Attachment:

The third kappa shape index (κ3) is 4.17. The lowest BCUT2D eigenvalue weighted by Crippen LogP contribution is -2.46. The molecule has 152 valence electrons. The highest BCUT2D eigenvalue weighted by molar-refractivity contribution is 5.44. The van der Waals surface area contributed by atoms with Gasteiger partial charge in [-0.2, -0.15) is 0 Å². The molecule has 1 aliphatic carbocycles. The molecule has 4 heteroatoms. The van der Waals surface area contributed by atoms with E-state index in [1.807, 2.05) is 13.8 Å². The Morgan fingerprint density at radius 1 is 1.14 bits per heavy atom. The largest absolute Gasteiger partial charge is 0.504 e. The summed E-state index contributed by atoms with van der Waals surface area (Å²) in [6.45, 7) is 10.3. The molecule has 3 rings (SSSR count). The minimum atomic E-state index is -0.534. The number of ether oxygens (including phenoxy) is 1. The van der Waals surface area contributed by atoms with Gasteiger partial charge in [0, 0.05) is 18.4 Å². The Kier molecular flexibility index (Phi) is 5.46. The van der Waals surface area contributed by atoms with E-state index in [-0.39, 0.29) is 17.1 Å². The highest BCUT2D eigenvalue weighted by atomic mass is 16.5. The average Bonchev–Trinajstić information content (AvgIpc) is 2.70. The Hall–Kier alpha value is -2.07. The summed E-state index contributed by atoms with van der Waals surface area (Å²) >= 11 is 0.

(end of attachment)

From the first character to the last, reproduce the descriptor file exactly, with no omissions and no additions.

The third kappa shape index (κ3) is 4.17. The lowest BCUT2D eigenvalue weighted by Crippen LogP contribution is -2.46. The molecule has 152 valence electrons. The highest BCUT2D eigenvalue weighted by molar-refractivity contribution is 5.44. The van der Waals surface area contributed by atoms with Gasteiger partial charge in [-0.2, -0.15) is 0 Å². The molecule has 1 aliphatic carbocycles. The molecule has 4 heteroatoms. The van der Waals surface area contributed by atoms with E-state index in [1.807, 2.05) is 13.8 Å². The Morgan fingerprint density at radius 1 is 1.14 bits per heavy atom. The largest absolute Gasteiger partial charge is 0.504 e. The summed E-state index contributed by atoms with van der Waals surface area (Å²) in [6.45, 7) is 10.3. The molecule has 3 rings (SSSR count). The minimum atomic E-state index is -0.534. The number of ether oxygens (including phenoxy) is 1. The van der Waals surface area contributed by atoms with Gasteiger partial charge in [0, 0.05) is 18.4 Å². The Kier molecular flexibility index (Phi) is 5.46. The van der Waals surface area contributed by atoms with E-state index in [-0.39, 0.29) is 17.1 Å². The highest BCUT2D eigenvalue weighted by atomic mass is 16.5. The average Bonchev–Trinajstić information content (AvgIpc) is 2.70. The Hall–Kier alpha value is -2.07. The summed E-state index contributed by atoms with van der Waals surface area (Å²) >= 11 is 0.